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Audit report on AES deaths puts Bihar govt in dock -Arun Kumar

report by the accountant general has blamed lack of health policy to poor management of various government schemes for food, nutrition, sanitation, hygiene, health, education and overall welfare for AES deaths in Bihar. Bihar does not have a health policy and its budget also does not focus on any specific area of attention in health sector despite the scourge of acute encephalitis syndrome (AES) for ov

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IAS officer Kannan Gopinathan resigns over 'lack of freedom of expression' -SR Praveen

quo; on the front page, because today is the nineteenth day,” he says. He hinted at how there has been no response even from within the service to the detaining of former civil servant Shah FAESal, who was the first Kashmiri to secure first in the civil services examination. “We got into the service thinking that we can provide voice to people, but then we ended up with our own voice being taken away from us. In a democracy, let&rsqu

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Data on AES related deaths in Bihar during May-June this year is fraught with confusion

itamarhi and Samastipur apart from Muzaffarpur. Unfortunately, till recently official data on the number of cases and deaths related to Japanese Encephalitis (JE) and Acute Encephalitis Syndrome (AES) was unavailable for the month of June. For quite some time, the website (https://www.nvbdcp.gov.in) of the National Vector Borne Disease Control Programme (NVBDCP) gave data pertaining to encephalitis cases and deaths till April, 2019. Media repo

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Don't blame the litchi -T Jacob John

iteria are not applied for various reasons, then the three are not distinguished by doctors. That is when an easy diagnostic term covering all three — “acute encephalitis syndrome” (AES) — becomes handy. Meningitis is most unlikely in large annual seasonal outbreaks. Encephalitis outbreaks in various parts of India are caused by the Japanese Encephalitis (JE) virus, transmitted by Culex mosquitos. The pre-monsoon months of A

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Healthcare's primary problem -Soham D Bhaduri

-The Hindu It is imperative to promote community-based care rather than relying only on hospital services The deaths of 154 children in Bihar due to acute encephalitis syndrome (AES) has laid bare the precarious capacity of the State’s healthcare apparatus to handle outbreaks. AES has been linked to two factors: litchi consumption by starving children and a long, ongoing heat wave. As promises

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Lessons that Delhi journalists can learn from local media at Muzaffarpur -Umesh Kumar Ray

-Newslaundry.com There were those who milked the AES outbreak for TRPs. And there were those who helped out while carrying out their journalistic duties. Even as Bihar mourns the deaths of over 150 children owing to Acute Encephalitis Syndrome (AES), a section of the media milked the grave situation to boost TRPs. Some journalists irresponsibly barged into the ICUs of one of the hospitals treating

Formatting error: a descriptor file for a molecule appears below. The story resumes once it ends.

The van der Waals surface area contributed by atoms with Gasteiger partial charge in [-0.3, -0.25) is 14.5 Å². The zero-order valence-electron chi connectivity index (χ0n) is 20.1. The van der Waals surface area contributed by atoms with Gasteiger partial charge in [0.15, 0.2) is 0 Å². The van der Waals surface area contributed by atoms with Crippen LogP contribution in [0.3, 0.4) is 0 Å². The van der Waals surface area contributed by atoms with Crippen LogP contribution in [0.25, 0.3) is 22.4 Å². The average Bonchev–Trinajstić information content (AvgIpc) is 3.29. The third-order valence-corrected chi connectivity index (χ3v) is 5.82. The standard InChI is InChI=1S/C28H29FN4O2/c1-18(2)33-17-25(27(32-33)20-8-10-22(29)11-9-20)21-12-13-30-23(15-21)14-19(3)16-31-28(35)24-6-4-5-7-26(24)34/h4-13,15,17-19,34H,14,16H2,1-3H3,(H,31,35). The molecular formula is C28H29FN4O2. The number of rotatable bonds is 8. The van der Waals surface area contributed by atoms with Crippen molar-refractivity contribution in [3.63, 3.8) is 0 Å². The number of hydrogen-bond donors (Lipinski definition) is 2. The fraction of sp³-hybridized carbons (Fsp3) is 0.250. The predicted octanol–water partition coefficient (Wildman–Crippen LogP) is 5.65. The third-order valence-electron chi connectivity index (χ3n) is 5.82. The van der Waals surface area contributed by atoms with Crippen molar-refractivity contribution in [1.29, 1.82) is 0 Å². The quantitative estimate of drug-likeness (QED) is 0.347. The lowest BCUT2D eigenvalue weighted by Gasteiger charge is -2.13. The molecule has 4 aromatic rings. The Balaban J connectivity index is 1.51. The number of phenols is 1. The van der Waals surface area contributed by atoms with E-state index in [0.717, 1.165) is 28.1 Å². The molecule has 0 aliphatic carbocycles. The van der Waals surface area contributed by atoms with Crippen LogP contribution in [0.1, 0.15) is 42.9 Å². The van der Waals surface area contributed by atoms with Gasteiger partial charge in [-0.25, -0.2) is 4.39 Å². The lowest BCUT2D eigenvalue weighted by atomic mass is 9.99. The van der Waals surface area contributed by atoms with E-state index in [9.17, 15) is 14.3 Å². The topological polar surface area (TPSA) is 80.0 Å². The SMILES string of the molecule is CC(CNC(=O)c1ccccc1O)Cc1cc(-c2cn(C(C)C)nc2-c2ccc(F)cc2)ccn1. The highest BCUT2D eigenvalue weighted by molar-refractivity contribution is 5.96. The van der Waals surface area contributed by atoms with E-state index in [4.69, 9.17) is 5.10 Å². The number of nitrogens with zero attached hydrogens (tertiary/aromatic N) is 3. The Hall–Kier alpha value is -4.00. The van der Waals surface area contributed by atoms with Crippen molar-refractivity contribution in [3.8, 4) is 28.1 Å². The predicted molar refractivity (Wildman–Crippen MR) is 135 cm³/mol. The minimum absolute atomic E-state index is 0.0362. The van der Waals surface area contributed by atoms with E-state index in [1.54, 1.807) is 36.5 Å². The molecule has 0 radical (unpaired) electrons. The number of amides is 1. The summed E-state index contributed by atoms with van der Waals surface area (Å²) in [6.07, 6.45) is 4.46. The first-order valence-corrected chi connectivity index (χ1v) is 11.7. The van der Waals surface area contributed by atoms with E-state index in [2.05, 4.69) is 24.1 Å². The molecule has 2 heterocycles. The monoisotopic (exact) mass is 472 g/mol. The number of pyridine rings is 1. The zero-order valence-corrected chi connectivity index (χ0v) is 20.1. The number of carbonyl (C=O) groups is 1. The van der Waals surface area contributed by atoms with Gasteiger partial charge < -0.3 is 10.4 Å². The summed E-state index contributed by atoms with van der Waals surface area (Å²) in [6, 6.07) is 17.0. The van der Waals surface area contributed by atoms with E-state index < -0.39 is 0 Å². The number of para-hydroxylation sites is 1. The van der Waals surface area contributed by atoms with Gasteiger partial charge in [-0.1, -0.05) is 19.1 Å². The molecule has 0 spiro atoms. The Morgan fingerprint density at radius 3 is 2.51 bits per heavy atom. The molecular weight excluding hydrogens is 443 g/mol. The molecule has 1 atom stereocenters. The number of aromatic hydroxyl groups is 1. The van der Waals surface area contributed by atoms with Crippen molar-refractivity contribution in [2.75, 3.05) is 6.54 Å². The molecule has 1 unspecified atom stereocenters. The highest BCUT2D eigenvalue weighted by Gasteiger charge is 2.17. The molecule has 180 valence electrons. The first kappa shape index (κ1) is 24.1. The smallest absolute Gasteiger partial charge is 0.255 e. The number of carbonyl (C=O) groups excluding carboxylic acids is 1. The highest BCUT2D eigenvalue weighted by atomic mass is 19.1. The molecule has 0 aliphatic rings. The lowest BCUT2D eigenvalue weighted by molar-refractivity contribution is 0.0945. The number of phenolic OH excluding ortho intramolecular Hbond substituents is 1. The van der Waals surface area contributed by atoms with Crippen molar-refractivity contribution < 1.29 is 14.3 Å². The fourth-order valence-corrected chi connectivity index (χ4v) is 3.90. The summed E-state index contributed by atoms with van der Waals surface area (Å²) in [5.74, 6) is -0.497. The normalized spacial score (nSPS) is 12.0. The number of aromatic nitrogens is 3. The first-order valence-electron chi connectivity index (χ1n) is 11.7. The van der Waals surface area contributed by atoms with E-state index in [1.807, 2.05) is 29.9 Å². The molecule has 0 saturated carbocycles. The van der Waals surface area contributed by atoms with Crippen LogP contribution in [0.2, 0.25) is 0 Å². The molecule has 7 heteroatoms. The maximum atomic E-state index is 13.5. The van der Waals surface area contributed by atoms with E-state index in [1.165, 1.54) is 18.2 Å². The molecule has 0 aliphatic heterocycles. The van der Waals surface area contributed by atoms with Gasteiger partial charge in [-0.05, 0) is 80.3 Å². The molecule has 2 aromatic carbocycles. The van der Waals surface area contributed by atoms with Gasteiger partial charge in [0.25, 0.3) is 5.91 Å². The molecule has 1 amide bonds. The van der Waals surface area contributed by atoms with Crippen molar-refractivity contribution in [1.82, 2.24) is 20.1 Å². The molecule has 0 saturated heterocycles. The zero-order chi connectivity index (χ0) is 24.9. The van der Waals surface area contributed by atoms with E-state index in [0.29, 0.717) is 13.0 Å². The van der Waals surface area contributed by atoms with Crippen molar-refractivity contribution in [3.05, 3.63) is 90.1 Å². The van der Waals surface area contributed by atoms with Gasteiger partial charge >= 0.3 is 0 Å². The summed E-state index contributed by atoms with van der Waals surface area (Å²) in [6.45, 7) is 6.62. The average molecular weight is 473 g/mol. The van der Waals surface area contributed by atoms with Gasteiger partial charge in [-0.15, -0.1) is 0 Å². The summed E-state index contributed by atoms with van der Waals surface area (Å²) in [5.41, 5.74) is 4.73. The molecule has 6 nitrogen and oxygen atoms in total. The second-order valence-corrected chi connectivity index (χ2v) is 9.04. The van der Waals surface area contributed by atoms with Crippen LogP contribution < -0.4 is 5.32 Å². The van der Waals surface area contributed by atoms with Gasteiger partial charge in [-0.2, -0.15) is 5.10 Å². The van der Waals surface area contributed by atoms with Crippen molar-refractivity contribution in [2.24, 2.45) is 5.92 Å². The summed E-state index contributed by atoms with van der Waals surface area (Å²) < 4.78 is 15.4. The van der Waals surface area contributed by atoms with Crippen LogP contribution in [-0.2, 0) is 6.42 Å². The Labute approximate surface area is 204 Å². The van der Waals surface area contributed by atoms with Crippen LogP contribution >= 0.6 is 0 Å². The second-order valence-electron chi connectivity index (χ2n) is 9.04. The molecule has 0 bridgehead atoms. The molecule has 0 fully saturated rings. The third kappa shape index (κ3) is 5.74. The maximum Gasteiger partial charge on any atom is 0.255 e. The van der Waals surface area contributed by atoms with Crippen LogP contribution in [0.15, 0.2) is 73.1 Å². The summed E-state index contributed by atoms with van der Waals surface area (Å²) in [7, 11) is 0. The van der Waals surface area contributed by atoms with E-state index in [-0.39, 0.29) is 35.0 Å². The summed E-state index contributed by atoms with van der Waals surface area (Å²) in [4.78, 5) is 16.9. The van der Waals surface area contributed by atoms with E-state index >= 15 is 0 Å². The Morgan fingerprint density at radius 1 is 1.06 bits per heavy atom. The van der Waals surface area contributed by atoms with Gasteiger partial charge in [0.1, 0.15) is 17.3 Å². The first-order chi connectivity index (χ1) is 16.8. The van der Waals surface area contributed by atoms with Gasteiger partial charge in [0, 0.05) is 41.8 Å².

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After Bihar, U.P. braces for encephalitis season -Omar Rashid

alit, Sunita and her family still defecate in the open as they are yet to get a toilet built. Her husband is a wage labourer, providing a glimpse of the socio-economic conditions of those affected by AES. The disease hits the peak during monsoons, from July to October. Though the outbreak season is yet to commence this year, the BRD hospital has recorded 87 cases of AES and Japanese Encephalitis, of whic

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Medical investigators say Muzaffarpur deaths probably due to malnutrition and delayed care

The Telegraph The team of doctors investigating the deaths found no trace of litchi in at least 40 per cent of children who died A team of doctors investigating the Acute Encephalitis Syndrome (AES) deaths in Muzaffarpur has claimed that the attribution to litchi is likely to be wrong and that it found no trace of litchi in at least 40 per cent of children who succumbed to AES-like symptoms in the cit

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AES in Bihar: Poor anganwadi centres failed to deliver

-Down to Earth The state also has the highest case of malnourished children (43.9 per cent) in India Imagine a dilapidated room, with no plaster on the walls and any doors, window panes — this is what an anganwadi centre (AWC) in Bihar’s Talimpur village in East Champaran district looks like. More, the building has neither a toilet, hand washing facility nor drinking water. “I have to carry chairs, utensils and other essentials for making food, charts for teaching

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In Muzaffarpur, AES is a grim reaper that stalks poor children -Ayush Tiwari

play. But the anxiety is palpable. A mysterious malady has gripped Tirhut. Almost every village houses a family mourning the loss of a child to chamki bukhaar, or Acute Encephalitis Syndrome (AES). Biharis and their annual encounter with the syndrome—whether in person or in print—has turned it into both a verb and a noun in the local tongue: to be afflicted by it is called chamkiana, a reference to the flashes (chamak) that affecte

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